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Chronic disease patients who complain to their doctors about their medications are twice as likely to stop taking them

Patients who have a chronic disease such as hypertension, diabetes, or heart disease typically must take several medications to manage their condition. These medications can be costly, and they may have disturbing side effects. In fact, one of every five chronic disease patients complained to his or her primary care doctor about a medication during the 1980s, according to a study supported by the Agency for Healthcare Research and Quality (HS08431).

Complaints ranged from medication cost and side effects to not liking the medication or feeling that it was not working. Complaining patients were twice as likely not to comply with their medication regimens (fail to take it or be confused about how to take it) as patients who did not complain.

Nearly half of the time (45 percent), doctors changed the patient's medication in response to complaints or adherence problems. However, doctors did nothing in response to 27 percent of patients who complained about their medication(s) and 33 percent of patients who said they were having trouble complying with their medication regimen. The authors suggest that this inattention to patient complaints may have stemmed from physicians' unsuccessful efforts to deal with medication problems during previous medical encounters with the patients.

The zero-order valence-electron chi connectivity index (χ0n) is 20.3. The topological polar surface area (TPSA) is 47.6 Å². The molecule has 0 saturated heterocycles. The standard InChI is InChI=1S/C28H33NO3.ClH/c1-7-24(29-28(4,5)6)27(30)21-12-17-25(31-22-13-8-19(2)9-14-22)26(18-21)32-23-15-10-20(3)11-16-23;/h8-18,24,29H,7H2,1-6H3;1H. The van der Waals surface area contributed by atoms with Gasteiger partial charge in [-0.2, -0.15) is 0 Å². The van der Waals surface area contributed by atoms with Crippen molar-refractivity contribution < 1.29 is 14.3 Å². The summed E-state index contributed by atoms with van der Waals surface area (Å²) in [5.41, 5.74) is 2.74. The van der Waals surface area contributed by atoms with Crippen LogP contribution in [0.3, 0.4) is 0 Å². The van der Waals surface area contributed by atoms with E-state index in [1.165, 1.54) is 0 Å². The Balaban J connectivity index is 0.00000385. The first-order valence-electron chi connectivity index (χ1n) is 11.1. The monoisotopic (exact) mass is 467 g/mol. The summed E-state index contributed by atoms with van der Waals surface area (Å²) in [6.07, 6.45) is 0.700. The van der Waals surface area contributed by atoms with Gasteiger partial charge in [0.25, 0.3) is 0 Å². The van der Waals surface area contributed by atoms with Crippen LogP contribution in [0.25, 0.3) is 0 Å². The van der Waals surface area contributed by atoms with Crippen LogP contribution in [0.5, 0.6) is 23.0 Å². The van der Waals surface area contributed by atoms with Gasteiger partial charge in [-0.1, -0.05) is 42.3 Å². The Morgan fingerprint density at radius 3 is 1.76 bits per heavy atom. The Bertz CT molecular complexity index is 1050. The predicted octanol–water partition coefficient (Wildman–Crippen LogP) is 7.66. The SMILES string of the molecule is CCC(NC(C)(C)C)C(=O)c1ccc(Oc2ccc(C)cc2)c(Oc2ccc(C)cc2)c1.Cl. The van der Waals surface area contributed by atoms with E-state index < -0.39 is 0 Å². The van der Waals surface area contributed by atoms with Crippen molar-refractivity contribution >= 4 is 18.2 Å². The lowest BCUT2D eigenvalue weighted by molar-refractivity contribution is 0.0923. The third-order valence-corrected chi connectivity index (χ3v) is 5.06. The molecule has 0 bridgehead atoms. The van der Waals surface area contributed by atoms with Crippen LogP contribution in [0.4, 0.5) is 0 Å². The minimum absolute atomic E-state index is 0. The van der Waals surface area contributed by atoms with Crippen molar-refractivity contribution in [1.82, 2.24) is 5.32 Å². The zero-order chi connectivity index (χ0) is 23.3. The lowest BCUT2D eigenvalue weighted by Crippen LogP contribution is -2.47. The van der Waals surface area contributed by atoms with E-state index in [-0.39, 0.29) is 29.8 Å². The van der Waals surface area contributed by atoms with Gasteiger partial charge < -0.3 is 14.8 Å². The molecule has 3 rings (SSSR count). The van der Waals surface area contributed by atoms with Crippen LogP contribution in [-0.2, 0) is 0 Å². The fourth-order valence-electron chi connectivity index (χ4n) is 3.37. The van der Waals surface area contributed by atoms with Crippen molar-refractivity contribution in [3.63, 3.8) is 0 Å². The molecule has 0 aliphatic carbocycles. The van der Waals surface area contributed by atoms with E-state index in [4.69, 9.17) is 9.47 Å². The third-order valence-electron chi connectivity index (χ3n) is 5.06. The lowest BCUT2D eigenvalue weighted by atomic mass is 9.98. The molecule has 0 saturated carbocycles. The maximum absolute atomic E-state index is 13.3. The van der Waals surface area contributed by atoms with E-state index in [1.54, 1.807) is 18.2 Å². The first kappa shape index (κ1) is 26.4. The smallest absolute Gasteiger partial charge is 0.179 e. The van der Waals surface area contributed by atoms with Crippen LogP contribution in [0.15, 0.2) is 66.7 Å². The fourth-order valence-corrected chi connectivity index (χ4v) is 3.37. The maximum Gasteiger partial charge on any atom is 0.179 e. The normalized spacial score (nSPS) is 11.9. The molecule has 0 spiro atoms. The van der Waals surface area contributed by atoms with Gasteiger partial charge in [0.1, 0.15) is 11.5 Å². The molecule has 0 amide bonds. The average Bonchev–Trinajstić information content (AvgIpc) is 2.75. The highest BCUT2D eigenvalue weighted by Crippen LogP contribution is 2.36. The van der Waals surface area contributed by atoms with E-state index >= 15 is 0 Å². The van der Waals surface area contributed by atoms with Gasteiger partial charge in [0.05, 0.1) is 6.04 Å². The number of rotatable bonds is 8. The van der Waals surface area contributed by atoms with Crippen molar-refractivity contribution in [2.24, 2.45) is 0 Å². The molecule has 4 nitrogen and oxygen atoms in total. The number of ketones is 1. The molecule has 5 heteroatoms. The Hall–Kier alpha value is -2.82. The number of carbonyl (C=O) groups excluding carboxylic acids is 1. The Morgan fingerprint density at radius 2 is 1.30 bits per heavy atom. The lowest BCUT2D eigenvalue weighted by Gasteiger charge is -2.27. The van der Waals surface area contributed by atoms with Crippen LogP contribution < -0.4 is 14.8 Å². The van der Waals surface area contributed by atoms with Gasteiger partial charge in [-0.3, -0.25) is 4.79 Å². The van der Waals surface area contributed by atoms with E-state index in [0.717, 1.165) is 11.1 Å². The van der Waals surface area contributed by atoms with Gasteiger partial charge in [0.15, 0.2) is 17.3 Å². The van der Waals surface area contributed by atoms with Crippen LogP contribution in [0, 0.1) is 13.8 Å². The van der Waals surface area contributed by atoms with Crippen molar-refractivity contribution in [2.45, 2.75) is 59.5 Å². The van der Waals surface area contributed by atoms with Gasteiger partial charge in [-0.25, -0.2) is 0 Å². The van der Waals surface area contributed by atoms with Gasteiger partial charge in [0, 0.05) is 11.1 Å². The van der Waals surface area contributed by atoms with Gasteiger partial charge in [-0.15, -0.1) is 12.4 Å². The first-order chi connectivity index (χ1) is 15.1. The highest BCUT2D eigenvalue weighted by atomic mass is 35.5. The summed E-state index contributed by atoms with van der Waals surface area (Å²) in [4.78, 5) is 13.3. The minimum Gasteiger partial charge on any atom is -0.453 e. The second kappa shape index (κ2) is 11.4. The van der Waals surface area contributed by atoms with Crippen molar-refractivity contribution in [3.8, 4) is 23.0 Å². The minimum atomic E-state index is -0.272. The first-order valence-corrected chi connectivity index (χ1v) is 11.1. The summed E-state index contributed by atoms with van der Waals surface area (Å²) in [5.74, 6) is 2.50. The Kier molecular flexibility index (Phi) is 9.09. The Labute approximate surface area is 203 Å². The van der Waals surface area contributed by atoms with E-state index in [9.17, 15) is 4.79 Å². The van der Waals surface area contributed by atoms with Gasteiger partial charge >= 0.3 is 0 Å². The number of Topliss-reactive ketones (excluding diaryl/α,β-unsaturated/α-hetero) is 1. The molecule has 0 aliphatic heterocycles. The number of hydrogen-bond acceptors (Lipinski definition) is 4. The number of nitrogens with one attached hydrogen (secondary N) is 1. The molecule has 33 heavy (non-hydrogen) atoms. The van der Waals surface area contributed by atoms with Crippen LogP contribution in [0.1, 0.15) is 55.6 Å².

More research is needed on how to improve the ways doctors respond to patients' medication complaints and adherence problems. Also, policies are needed that will give doctors adequate time to explore patients' attitudes about their medications and modify medication regimens to make them acceptable to both patients and providers, concludes Betsy Sleath, Ph.D., of the University of North Carolina at Chapel Hill. Study findings are drawn from 503 audiotaped physician interactions with adult chronic disease patients in the mid-1980s at outpatient settings in 11 U.S. and Canadian communities.

See "Patient expression of complaints and adherence problems with medications during chronic disease medical visits," by Dr. Sleath, Betty Chewning, Ph.D., Bonnie Svarstad, Ph.D., and Debra Roter, Dr.P.H., in the Summer 2000 Journal of Social and Administrative Pharmacy 2, pp. 71-80.

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